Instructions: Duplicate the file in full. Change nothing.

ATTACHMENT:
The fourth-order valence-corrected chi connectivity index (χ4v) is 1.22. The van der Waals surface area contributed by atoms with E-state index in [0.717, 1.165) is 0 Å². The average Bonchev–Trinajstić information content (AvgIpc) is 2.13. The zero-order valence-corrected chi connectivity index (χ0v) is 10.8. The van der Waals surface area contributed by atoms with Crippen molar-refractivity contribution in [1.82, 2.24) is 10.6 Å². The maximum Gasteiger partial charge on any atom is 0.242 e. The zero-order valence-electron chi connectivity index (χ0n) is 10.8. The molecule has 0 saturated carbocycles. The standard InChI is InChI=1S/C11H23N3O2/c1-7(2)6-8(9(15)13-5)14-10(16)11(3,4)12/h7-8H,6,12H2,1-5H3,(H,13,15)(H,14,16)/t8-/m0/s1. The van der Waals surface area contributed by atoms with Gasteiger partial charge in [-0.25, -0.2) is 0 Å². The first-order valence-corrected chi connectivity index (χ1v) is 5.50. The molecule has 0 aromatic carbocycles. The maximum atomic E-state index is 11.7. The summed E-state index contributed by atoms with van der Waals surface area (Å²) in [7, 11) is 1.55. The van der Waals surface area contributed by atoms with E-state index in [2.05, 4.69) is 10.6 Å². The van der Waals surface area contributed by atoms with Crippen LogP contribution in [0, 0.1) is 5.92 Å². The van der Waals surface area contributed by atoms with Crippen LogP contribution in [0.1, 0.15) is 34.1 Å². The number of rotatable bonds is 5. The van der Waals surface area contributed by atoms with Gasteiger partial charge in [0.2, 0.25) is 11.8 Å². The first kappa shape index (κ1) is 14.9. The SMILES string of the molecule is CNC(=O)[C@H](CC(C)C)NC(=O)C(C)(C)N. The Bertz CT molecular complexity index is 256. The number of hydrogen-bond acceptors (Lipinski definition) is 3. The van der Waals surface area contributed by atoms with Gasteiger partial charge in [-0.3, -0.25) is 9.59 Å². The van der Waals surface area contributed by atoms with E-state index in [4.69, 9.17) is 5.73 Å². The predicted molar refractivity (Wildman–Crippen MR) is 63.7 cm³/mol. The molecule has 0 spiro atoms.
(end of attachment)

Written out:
The fourth-order valence-corrected chi connectivity index (χ4v) is 1.22. The van der Waals surface area contributed by atoms with E-state index in [0.717, 1.165) is 0 Å². The average Bonchev–Trinajstić information content (AvgIpc) is 2.13. The zero-order valence-corrected chi connectivity index (χ0v) is 10.8. The van der Waals surface area contributed by atoms with Crippen molar-refractivity contribution in [1.82, 2.24) is 10.6 Å². The maximum Gasteiger partial charge on any atom is 0.242 e. The zero-order valence-electron chi connectivity index (χ0n) is 10.8. The molecule has 0 saturated carbocycles. The standard InChI is InChI=1S/C11H23N3O2/c1-7(2)6-8(9(15)13-5)14-10(16)11(3,4)12/h7-8H,6,12H2,1-5H3,(H,13,15)(H,14,16)/t8-/m0/s1. The van der Waals surface area contributed by atoms with Gasteiger partial charge in [-0.25, -0.2) is 0 Å². The first-order valence-corrected chi connectivity index (χ1v) is 5.50. The molecule has 0 aromatic carbocycles. The maximum atomic E-state index is 11.7. The summed E-state index contributed by atoms with van der Waals surface area (Å²) in [7, 11) is 1.55. The van der Waals surface area contributed by atoms with E-state index in [2.05, 4.69) is 10.6 Å². The van der Waals surface area contributed by atoms with Crippen LogP contribution in [0, 0.1) is 5.92 Å². The van der Waals surface area contributed by atoms with Crippen LogP contribution in [0.1, 0.15) is 34.1 Å². The number of rotatable bonds is 5. The van der Waals surface area contributed by atoms with Gasteiger partial charge in [0.2, 0.25) is 11.8 Å². The first kappa shape index (κ1) is 14.9. The SMILES string of the molecule is CNC(=O)[C@H](CC(C)C)NC(=O)C(C)(C)N. The Bertz CT molecular complexity index is 256. The number of hydrogen-bond acceptors (Lipinski definition) is 3. The van der Waals surface area contributed by atoms with Gasteiger partial charge in [-0.3, -0.25) is 9.59 Å². The van der Waals surface area contributed by atoms with E-state index in [4.69, 9.17) is 5.73 Å². The predicted molar refractivity (Wildman–Crippen MR) is 63.7 cm³/mol. The molecule has 0 spiro atoms.